This is where most of my pain comes from in writing three dimensional characters, because I know that if God were to do what I am doing to my characters, I might hate Him. But that is what we as storytellers do, tell real stories. Stories about characters with real problems and real pain. And as I lean over my story, I the god, the creator of their world, their grand Inquisitor, create stories in which I will break their hearts in pieces. Yet, I tell my three dimensional characters, “All will be well.”

It is the only message I have for them. All will be well. And it is that belief that helps me spin words into flesh and bone, and breathe life into their two dimensional beings. And if a writer can create such real, authentic characters, then it is the author’s triumph when a reader picks up the story, falls in love with the lives of flat fictional words, and says as he turns the page in spellbound furry, “I hope all will be well.”

We Broke Amazon and Barnes & Noble! Sat, 07 May 2016 00:55:49 +0000

Barnes & Noble


Harper Collins

One Day in the Eucalyptus Eucalyptus Tree & Hope Wed, 04 May 2016 13:54:45 +0000 Yesterday, my book, One Day in the Eucalyptus Eucalyptus Tree was released. That day, I had no launch party. I had no book signing. I did no promotion online. I spent the day at work, tutoring students in the College Learning Resource Center, handing out hope.

This week is finals week for the College students at Southeast Technical. In this week, lives are changed. Most of my work at the end of the semester is helping struggling students pass classes. Most of my work at the end of the semester is telling students, “there is still hope.”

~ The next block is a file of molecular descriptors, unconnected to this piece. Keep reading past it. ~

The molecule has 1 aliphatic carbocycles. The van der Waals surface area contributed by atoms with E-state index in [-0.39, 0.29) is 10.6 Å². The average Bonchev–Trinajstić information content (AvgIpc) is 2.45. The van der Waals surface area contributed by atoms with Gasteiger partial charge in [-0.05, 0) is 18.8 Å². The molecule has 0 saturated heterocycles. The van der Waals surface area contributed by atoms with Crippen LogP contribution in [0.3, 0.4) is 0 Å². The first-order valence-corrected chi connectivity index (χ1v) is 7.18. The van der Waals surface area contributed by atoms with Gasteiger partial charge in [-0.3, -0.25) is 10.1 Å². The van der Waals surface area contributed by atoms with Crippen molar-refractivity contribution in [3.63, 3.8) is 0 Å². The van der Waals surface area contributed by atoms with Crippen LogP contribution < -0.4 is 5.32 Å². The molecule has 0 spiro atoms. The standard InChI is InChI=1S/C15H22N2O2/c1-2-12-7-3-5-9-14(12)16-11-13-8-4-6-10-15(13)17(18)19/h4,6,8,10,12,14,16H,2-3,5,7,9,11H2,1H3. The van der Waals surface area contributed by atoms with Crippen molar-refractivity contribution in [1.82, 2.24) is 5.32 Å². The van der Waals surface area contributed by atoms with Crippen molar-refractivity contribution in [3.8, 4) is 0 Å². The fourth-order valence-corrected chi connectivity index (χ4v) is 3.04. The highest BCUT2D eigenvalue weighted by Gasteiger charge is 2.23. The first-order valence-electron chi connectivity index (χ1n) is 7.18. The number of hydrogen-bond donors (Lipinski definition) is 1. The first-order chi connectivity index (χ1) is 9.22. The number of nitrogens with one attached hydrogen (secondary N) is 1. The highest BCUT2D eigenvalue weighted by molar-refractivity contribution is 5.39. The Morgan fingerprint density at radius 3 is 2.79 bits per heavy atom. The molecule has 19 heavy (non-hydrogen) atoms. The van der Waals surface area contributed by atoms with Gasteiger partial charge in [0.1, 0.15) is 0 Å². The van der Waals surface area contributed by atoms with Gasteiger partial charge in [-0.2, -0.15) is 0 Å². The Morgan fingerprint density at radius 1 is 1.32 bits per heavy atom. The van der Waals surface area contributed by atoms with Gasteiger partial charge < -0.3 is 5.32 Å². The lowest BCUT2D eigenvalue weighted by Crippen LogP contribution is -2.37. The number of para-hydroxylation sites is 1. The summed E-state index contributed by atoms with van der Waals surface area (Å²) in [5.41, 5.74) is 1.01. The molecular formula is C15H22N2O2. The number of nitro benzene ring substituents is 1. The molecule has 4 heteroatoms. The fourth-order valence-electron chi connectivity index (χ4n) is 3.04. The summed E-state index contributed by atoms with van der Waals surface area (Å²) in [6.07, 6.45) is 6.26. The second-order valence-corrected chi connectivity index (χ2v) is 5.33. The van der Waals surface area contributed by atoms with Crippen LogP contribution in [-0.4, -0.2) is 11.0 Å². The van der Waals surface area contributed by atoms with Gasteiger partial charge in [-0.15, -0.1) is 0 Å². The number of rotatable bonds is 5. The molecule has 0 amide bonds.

If you were to read my book One Day in the Eucalyptus Eucalyptus Tree, the story of a boy who is gobbled up by a big hungry snake, you would find that it is a story about hope. I remember the day One Day in the Eucalyptus Eucalyptus Tree popped into my head. I was a newly married, disabled graduate school student studying at Hamline University. And during that time, I worked part-time as a janitor, at a small preschool five miles from from where I lived.

I took the 84 bus to Rosedale Mall, and from there I would walk two miles to work, rain, snow, or shine. I would often get there around 7 o’clock. I cleaned the preschool’s little potties, swept the floors, and vacuumed the offices. The whole job took me about two to three hours. And it was there, in that preschool, surrounded by stuffed animals, children’s books, and vivid color that the story of the Eucalyptus Tree materialized.


If you were to read the book, perhaps you could hear the little-playground-rocks, left in the carpet by little shoes, popping into the humming vacuum, or the broom shushing over the marmoleum floor, or the spritz of my cleaner dusting the pee-stained toilets with antibacterial film. And when my job was done about ten p.m., I would again slog the two miles to the bus stop, wait for the 84, and arrive home around midnight.